Mental health issues ‘cost the Scottish economy £8.8bn every year’

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MENTAL health problems cost the Scottish economy at least £8.8billion every year, researchers have calculated, as the government was urged to increase spending on measures to prevent problems from developing.

Almost three-quarters of the economic hit is due to lost productivity of people living with mental health issues and costs incurred by unpaid informal carers, according to the report commissioned by the Mental Health Foundation.

The report’s authors said the multi-billion cost to the economy is likely to be an underestimate of the true price once factors such as declining work performance, increased burdens on criminal justice and housing systems, and those associated with addiction, are considered.

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Lee Knifton, director of the charity in Scotland, said it was “time to increase investment in the prevention of mental health problems at population level”.

He added: “We cannot just deal with our recovery from the mental health crisis, which is worsening due to the pandemic, and we cannot afford the rising costs to people’s well-being and our economy.

“We urge the Scottish Government to heed what the evidence tells us and commit to prioritizing mental health prevention. A prevention-focused approach will not only help break down barriers to good mental health, but will allow people to thrive at every stage of their lives and boost our economy over the long term.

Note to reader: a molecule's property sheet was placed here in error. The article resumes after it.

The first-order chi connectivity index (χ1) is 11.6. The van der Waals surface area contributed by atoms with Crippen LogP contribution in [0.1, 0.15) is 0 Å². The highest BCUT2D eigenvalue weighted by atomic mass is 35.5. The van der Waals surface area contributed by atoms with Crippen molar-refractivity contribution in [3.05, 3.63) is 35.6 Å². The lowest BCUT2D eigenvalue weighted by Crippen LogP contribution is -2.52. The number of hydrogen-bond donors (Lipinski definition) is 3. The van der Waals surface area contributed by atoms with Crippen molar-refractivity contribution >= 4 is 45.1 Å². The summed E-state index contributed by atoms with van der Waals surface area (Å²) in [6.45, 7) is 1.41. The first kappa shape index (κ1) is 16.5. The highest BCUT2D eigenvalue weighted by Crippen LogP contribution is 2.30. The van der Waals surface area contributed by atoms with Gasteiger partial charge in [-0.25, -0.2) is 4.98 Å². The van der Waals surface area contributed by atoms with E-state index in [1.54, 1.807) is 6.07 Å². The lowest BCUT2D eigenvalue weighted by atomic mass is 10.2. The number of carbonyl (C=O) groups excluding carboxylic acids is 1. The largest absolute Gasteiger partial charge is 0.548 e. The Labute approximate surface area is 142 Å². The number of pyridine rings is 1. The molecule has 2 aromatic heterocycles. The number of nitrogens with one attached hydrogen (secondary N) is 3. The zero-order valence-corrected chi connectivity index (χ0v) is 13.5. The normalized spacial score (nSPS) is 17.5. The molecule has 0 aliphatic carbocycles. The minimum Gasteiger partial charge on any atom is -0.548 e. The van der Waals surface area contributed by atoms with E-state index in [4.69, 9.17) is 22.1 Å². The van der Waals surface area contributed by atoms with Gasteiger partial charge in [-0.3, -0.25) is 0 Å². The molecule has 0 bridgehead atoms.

The report, released today, argues for a prevention-based approach, which would both improve mental well-being while reducing the economic cost.

The charity, which worked on the report with the London School of Economics with support from the University of Strathclyde, said to put the economic cost of poor mental health into context, the total NHS budget in Scotland in 2020/21 was £15.3 billion.

In the UK, the economic hit is at least £117.9billion – around 5% of GDP – and 10.3 million cases of mental health issues have been recorded over a one-year period.

The report’s lead author, David McDaid, an associate professional researcher in health policy and health economics at the London School of Economics, said their calculation of the economic impact was a “conservative estimate”.

He added: “What is clear is that there are strong economic arguments for investing in effective preventive measures, particularly at a time when the mental health of the population may be particularly vulnerable due to the pandemic. of Covid-19.

“This requires further sustained and coordinated action, not just in the health and social services sector, but across government.”

Kevin Stewart, the minister for mental wellbeing at Holyrood, said “prevention and early intervention are key priorities which we pursue in our approach to mental health and wellbeing”, and added that the The Scottish Government’s Covid-19 mental health transition and recovery plan underpins the effort. .

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